This course focuses on strategically and successfully managing the multitude of business relationships that contemporary marketing managers (as well as general managers) face. Topics broached in this course include market orientation, customer relationship management, managing a sales force, supply chain partnerships, buyer behavior, managing internally as well as other relationship-related marketing topics. This course is research and theory-based but is firmly grounded in the marketing practice.

This course, Marketing Analytics takes a hands-on and systematic approach to harness knowledge from data. The broad goal is to teach students the various data techniques and steps involved in data and model-driven management decisions. This course will focus on the following aspects of marketing analytics: product analytics, customer analytics, marketing-mix analytics, and digital and social media analytics.

Students engage in exploration, examination, analysis, and management of all major digital channels, including SEO, social, mobile, web development, email, video, and new technologies. The emphasis will be on analytics and understanding how to deploy rapidly adapting strategies. Students will participate in hands-on examples, complemented by in-depth applications drawn from different industries.

Prerequisites: MBA 506 and MBA 507

Work on a team and with faculty advisors from the Consumer Innovation Consortium, and partner with companies on custom-designed research projects that solve practical business problems.

This class immerses you in the processes of identifying, exploring, and exploiting opportunities for value creation (e.g., economic value, social value, or environmental value). Whether you intend to start a venture firm, work for an entrepreneurial venture, or work at a large company, this class will provide you with experience in thinking about how to create value. A critical skill that will enable you to become an “entrepreneurial thinker” in both your work and personal life.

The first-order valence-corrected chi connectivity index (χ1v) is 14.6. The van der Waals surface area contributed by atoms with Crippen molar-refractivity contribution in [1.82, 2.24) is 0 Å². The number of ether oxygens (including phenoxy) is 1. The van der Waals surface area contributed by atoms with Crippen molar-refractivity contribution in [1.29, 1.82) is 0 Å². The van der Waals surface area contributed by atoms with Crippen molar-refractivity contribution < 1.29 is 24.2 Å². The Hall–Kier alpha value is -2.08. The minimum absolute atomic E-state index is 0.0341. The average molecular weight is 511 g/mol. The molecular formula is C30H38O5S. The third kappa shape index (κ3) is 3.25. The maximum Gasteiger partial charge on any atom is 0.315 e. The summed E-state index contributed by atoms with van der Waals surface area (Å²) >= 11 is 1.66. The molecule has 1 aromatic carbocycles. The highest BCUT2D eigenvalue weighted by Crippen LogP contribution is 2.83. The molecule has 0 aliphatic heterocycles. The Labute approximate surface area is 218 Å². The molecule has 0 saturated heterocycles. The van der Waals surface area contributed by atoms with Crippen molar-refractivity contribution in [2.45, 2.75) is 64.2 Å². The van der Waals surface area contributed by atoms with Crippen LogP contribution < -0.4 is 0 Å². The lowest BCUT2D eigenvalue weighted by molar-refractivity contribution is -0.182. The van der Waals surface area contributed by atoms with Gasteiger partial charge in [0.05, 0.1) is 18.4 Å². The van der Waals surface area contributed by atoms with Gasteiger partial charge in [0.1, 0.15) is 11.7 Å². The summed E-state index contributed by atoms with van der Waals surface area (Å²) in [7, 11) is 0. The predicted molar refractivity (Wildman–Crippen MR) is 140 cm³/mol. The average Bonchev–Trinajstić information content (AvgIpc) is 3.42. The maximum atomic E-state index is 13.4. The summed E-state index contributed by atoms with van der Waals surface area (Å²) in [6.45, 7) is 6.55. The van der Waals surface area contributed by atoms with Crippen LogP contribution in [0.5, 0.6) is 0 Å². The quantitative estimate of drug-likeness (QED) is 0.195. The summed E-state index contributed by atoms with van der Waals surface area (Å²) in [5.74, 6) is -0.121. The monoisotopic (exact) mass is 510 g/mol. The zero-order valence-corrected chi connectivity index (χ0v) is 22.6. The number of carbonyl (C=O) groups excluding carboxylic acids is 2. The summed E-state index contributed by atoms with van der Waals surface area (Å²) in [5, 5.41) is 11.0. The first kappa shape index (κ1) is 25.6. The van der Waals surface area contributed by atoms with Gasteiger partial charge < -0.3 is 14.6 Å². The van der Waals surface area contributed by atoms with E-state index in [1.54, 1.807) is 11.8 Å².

This class immerses you in the processes involved in developing a go-to-market approach for a value creation opportunity (e.g., economic value, social value, or environmental value).

Prerequisite: MBA 570

Students work in teams to address issues experienced by new business startups who are also clients of the Technology Entrepreneurship and Commercialization (TEC) program and other NC State entrepreneurship efforts. This class is organized as a ‘consulting’ experience and includes project scope analysis, project management, direct involvement with new business startup clients, and the creation of oral presentations and written reports. Teams are responsible for determining critical questions, gathering relevant data, analyzing the data, and interpreting results.

This course is an evaluation of a portfolio of technologies to determine the best alternatives for commercialization through high growth, new business startups. Topics include technology portfolio analysis, the development of technology-product-market linkages, and the creation of value propositions.

Note: This course is cross listed as MSE 576 for students needing engineering credit.

This course is a continuation of MBA/MSE 576. Topics include refinement of technology-product-market linkages, development of Voice of Customer data and analysis, continued development of a business plan suitable for funding opportunities as a new business startup.
Prerequisite: MBA/MSE 576.